This morning’s announcement that the court has ruled – in a 5-4 vote – that allowing limitless campaign donations in any particular election is protecting free speech is stunning. The five justices in this case have stepped away from any real Constitutional principle to do nothing more than protect the very wealthy and to support the purchasing of elections.

This is something we should all be united against. Limiting the amount of money one can donate in an election cannot be equated with free speech, unless we all had the capability to donate huge amounts in equal parts. In this case, the court is ruling the very wealthy have more in the way of rights – to impact elections.

And in regard to the previous Citizens United ruling, corporations are not people. And this is where writing about this in an animal-welfare blog is highly appropriate. My dogs are far closer to being people than any corporation. At least dogs and other animals have a state of consciousness and a circulatory system.

On the other end, some corporations not only are lacking in the area of states of consciousness, some engage in actions that are not at all conscientious. So five of the what I call the “injustices” would have us believe that conscious beings that experience emotion and suffer if mistreated should not be afforded any more in the way of rights that a kitchen stove enjoys.

And yet, the five injustices believe corporations are people and massive campaign donations are protected free speech, with all of the rights that go with that protection. A group of 4-year-olds could better follow the Constitution.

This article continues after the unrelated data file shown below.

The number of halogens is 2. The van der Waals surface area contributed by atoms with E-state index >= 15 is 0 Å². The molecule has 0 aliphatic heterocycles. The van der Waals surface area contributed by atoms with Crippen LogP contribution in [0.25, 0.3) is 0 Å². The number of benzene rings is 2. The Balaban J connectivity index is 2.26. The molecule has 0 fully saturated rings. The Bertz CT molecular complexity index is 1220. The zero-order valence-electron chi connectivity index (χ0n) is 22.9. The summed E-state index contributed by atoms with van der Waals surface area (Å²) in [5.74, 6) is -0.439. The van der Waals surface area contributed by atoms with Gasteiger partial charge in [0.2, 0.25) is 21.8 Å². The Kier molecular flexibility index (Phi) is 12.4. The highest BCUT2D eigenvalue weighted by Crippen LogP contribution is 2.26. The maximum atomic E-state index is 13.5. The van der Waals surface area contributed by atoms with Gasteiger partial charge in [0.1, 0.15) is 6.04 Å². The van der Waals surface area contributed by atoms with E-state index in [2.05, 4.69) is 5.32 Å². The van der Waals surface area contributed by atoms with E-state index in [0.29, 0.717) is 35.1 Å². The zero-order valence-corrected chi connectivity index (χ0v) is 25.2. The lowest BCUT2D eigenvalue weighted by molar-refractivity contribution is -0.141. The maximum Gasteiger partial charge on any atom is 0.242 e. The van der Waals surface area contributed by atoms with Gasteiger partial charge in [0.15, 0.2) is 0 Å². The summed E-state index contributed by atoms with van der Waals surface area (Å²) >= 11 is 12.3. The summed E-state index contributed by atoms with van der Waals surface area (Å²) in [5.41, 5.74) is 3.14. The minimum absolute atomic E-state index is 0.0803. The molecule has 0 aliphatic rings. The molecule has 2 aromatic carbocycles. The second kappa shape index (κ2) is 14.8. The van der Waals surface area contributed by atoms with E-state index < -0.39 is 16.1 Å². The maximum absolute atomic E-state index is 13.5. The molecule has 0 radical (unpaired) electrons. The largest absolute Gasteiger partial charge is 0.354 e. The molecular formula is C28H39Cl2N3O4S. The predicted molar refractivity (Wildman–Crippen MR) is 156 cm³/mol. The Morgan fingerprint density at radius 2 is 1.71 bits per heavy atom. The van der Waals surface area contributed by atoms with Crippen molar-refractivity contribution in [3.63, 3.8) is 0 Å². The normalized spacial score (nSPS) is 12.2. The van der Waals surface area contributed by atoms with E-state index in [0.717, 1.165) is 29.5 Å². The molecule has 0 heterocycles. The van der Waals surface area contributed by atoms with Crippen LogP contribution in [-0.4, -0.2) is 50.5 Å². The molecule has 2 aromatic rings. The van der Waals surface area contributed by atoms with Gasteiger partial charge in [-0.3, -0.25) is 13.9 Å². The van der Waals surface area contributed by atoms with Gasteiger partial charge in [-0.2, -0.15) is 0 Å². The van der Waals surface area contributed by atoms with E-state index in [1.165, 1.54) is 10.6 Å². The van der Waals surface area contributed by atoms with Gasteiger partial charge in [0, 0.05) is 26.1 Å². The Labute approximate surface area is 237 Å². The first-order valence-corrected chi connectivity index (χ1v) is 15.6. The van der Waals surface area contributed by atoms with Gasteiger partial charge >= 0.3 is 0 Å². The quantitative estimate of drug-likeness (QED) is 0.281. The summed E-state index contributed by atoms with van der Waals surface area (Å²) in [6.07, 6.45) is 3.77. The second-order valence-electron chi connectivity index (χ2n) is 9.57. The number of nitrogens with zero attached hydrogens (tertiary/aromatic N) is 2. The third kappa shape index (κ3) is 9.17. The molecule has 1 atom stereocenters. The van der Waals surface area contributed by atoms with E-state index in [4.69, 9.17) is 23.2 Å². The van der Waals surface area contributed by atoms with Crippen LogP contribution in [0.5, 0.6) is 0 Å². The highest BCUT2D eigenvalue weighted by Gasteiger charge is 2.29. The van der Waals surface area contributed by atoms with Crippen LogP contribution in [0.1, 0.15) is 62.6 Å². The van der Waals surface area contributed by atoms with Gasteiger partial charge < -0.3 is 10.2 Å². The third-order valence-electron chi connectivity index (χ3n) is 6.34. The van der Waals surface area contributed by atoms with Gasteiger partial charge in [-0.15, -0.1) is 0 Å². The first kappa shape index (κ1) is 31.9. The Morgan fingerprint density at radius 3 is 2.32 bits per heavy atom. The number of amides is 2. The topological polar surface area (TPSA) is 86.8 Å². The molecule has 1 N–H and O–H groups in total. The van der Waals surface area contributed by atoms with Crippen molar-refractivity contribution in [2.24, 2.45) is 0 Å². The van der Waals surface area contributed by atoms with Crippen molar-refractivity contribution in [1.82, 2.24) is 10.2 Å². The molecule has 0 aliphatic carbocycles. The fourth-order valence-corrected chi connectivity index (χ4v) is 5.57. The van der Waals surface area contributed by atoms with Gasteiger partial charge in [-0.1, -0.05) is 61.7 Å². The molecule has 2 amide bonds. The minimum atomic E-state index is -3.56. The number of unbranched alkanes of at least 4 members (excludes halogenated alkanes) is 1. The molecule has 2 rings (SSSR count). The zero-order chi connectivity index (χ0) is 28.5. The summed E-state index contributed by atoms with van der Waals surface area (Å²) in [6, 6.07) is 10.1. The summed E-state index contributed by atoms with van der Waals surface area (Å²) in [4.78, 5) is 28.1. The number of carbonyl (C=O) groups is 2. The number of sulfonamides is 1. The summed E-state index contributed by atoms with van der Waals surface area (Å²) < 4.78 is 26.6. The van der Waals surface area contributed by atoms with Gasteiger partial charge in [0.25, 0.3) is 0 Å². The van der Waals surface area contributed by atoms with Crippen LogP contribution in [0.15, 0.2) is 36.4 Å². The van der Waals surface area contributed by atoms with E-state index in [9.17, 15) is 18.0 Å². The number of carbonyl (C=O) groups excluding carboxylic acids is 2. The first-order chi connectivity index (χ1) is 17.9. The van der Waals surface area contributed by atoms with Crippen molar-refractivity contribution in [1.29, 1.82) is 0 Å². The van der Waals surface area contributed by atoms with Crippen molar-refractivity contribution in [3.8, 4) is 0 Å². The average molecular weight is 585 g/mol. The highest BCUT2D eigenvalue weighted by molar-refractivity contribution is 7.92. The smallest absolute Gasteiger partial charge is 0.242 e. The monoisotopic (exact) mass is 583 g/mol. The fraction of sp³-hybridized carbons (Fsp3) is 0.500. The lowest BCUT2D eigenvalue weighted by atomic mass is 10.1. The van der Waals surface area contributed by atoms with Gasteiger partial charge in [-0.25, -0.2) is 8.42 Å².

When we were all young, we probably looked at people in positions of power – Presidents, Congressmen, Supreme Court justices and governors – as being really smart people. After all, they hold these high offices. I don’t know about you, but the older I get and with the more information I consume, the more I understand some of these officials have reached their higher offices with barely any, if zero credentials to hold these positions.

 

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US responds to Iceland’s horrendous whale meat industry

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In a great bit of news, the US is challenging Iceland’s trade practices in whale meat and other products made from whales.

What Iceland, Japan any others involved in whaling, directly or in purchasing the products, are doing crosses the line. Whales are vital to the Earth’s ecosystem and more importantly, whales are highly intelligent beings. Wiping them off the face to the Earth is criminal and inflicting such extreme suffering on them is both criminal and evil.

The press release from the US Fish and Wildlife Service:

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Federal Agencies Directed to Take Action in Response to Iceland’s International Trade in Whale Meat and Products

The President has notified Congress of actions he directed federal departments and agencies to take to encourage Iceland to cease international trade in whale meat and products. The President’s instructions come in response to a certification issued by Secretary of the Interior Sally Jewell that Iceland’s international trade in whale meat and products is diminishing the effectiveness of the Convention on International Trade in Endangered Species of Wild Fauna and Flora (CITES).

“The Icelandic government continues to increase its fin whaling quotas despite international pressure to cease its commercial hunting operations,” said Secretary Jewell. “The President’s actions today highlight our continued concern about and staunch opposition to Icelandic commercial fin whaling and the export of endangered fin whale meat.”